The phenomenon was further investigated by Ampère. while wires containing currents in opposite directions are forced apart. the current returns to the source. and exhibit linear responses . and electric current. in which he converted the mechanical ener gy of a rotating copper disc to electrical energy. who discovered that two parallel current-carrying wires exerted a force upon each other: two wi res conducting currents in the same direction are attracted to each other.[47] Electric circuits Main article: Electric circuit A basic electric circuit. fields. requiring complex analysis. Maxwell's Laws . Electromagnetic wave s were analysed theoretically by James Clerk Maxwell in 1864. which unify light. Faraday's homopolar motor consisted of a permanent magnet sitting in a pool of mercury. Ele ctronic circuits contain active components. and a time-varying electric field was a source of a magnetic field. and typicall y exhibit non-linear behaviour. electric charge. and charge are one of the great milestones of theor etical physics. usually to perform some useful task . for it led to Michael Faraday's invention of the electric motor in 1821. completing the circuit. which can include ele ments such as resistors. a possibility that would be taken up b y those that followed on from his work. transformers and electronics.[47] Such a phenomenon has the properties of a wav e. usually semiconductors. Maxwell developed a set of equations that could unambiguously describe the interrelationship betwe en electric field. Faraday's and Ampère's work showed that a time-varying magnetic field acted as a s ource of an electric field. and a magnetic field exerts a forc e on a current.An electric cir cuit is an interconnection of electric components such that electric charge is m ade to flow along a closed path (a circuit). From the res istor. Exploitation of this discovery enabled him to invent t he first electrical generator in 1831. when either field is changing in time. and thus light itself was a form of electromagnetic radiation. enabled him to state t he principle. capacitors. but it showed the possibility of g enerating electric power using magnetism. making it circle around the magnet for as long as the current was maintain ed.[45] The electric motor exploits an important effect of electromagnetism: a current t hrough a magnetic field experiences a force at right angles to both the field an d currentThis relationship between magnetic fields and currents is extremely imp ortant. switches. The components in an electric circuit can take many forms. then a field of the other is necessarily induced. He cou ld moreover prove that such a wave would necessarily travel at the speed of ligh t. Thus. magnetic field.[46] Faraday's disc was ineffi cient and of no use as a practical generator. that the potential differ ence induced in a closed circuit is proportional to the rate of change of magnet ic flux through the loop. they contain no sources of it. A current was allowed through a wire suspended from a pivot above the m agnet and dipped into the mercury.[46] Experimentation by Faraday in 1831 revealed that a wire moving perpendicular to a magnetic field developed a potential difference between its ends. known as electromagnetic induction. The simplest electri c components are those that are termed passive and linear: while they may tempor arily store energy.[45] The inte raction is mediated by the magnetic field each current produces and forms the ba sis for the international definition of the ampere. Further anal ysis of this process. delivering electrical energy into the resistor R. The magnet exerted a tangential force on the wire. and is naturally referred to as an electromagnetic wave. now known as Faraday's law of induction. The voltage source V on the left drives a current I ar ound the circuit.procal: a current exerts a force on a magnet.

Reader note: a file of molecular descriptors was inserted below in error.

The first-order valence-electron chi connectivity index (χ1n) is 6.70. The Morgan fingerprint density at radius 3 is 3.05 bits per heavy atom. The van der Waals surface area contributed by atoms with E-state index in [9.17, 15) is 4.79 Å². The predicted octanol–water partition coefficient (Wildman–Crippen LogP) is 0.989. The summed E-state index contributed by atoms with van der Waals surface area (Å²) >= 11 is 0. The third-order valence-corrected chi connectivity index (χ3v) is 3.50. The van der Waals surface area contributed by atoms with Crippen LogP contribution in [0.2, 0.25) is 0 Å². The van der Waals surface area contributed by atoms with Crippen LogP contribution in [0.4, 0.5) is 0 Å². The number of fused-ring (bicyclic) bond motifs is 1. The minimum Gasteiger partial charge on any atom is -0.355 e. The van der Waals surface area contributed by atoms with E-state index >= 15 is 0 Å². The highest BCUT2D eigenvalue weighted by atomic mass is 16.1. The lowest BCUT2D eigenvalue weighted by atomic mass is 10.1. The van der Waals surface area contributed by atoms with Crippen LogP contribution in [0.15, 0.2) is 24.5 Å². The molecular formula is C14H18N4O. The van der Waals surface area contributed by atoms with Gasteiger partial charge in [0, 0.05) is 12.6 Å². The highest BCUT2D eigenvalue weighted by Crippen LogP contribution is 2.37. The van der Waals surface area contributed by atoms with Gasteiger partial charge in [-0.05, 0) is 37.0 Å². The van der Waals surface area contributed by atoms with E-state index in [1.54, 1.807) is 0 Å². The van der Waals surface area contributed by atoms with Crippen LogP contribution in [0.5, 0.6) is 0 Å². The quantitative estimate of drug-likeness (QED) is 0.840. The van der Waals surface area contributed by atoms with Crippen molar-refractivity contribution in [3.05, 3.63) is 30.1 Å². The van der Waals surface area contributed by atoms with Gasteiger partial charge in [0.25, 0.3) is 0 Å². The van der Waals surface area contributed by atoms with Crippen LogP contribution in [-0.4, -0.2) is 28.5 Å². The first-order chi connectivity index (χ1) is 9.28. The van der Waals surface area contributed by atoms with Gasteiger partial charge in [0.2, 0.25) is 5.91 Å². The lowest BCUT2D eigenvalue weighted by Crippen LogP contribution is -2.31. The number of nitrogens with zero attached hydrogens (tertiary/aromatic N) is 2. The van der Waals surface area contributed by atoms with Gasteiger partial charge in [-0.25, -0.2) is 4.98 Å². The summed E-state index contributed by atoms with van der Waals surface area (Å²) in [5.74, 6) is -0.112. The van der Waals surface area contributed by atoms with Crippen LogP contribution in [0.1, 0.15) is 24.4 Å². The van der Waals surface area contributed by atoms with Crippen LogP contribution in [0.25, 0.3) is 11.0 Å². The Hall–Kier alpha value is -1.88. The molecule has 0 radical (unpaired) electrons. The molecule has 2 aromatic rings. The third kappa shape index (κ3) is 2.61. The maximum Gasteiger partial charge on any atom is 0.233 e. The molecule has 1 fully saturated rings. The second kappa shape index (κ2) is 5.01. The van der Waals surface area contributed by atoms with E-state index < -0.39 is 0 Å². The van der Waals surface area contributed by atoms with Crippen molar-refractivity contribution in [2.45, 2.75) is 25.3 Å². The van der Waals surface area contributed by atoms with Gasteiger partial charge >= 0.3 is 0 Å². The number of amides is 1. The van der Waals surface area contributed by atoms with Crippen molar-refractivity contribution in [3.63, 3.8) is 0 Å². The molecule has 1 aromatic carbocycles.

[49] It was n ot until the invention of the voltaic pile in the eighteenth century that a viab le source of electricity became available. The ohm. The resistance of most materials is relatively constant over a range of temperatures and currents. dissipating its energy as heat. The voltaic pile.[48] The resistor is perhaps the simplest of passive circuit elements: as its name su ggests. The modern steam turbine invented by Sir Charles Parsons in 1884 to day generates about 80 percent of the electric power in the world using a variet . named after Joseph Henry. Ohm's law is a basic law of circuit theory. The unit of inductance is the henry. that stores energy in a mag netic field in response to the current through it.[48] The inductor is a conductor. Whi le this method. stating that the current passi ng through a resistance is directly proportional to the potential difference acr oss it. increasing the surface area per unit volume and therefore the cap acitance. The induced voltage is proportional to the time rate of change of the current. for example. it resists the current through it. materials under these conditions are known as 'ohmic' . was named in honour of Georg Ohm. now known as the triboelectric effect. and given the symbol F: one farad is the capacitance that develops a potential diff erence of one volt when it stores a charge of one coulomb. When the current changes. usually a coil of wire. the electrical battery.to stimuli. A capacitor connected to a voltage supply initially causes a current as it accumulates charge. resistance is primarily due to collisions between electrons and ions. A capacitor will therefore not permit a steady state current. F or large electrical demands electrical energy must be generated and transmitted continuously over conductive transmission lines. the unit of resistance. and once discharged it must be disposed of or recharged. in practice. inducing a voltage between the ends of the conductor.[48] The inductor's beha viour is in some regards converse to that of the capacitor: it will freely allow an unchanging current. a contemporary of Faraday. Conceptually. The unit of capacitance is the farad. named after Michael Faraday. Electrical power is usually generated by electro-mechanical generators driven by steam produced from fossil fuel combustion.[49] The battery is a versatile and ver y common power source which is ideally suited to many applications. or from other sources such as kinetic energy extracted from wind or fl owing water. One henry is the inductance that will induce a potential difference of one volt if the curren t through it changes at a rate of one ampere per second. and is symb olised by the Greek letter O. it is extremely inefficient.[48] The capacitor is a device capable of storing charge. it consists of two conducting p lates separated by a thin insulating layer. thin metal foils are co iled together. and its modern desc endant. Production and uses Generation and transmission Main article: Electricity generation See also: Electric power transmission and Mains power around the world Wind power is of increasing importance in many countriesThales' experiments with amber rods were the first studies into the production of electrical energy. but its ener gy storage is finite. but opposes a rapidly changing one. but instead blocks it. The r esistance is a consequence of the motion of charge through a conductor: in metal s. the magnetic field does too. 1 O is the resistance that will produce a potentia l difference of one volt in response to a current of one amp. T he constant of proportionality is termed the inductance. and thereby storing electri cal energy in the resulting field. this c urrent will however decay in time as the capacitor fills. is capable of lifting lig ht objects and even generating sparks. eventually falling to zero. store energy chemically and make it available on demand in the form of electrical energy. or the heat released from nuclear r eactions.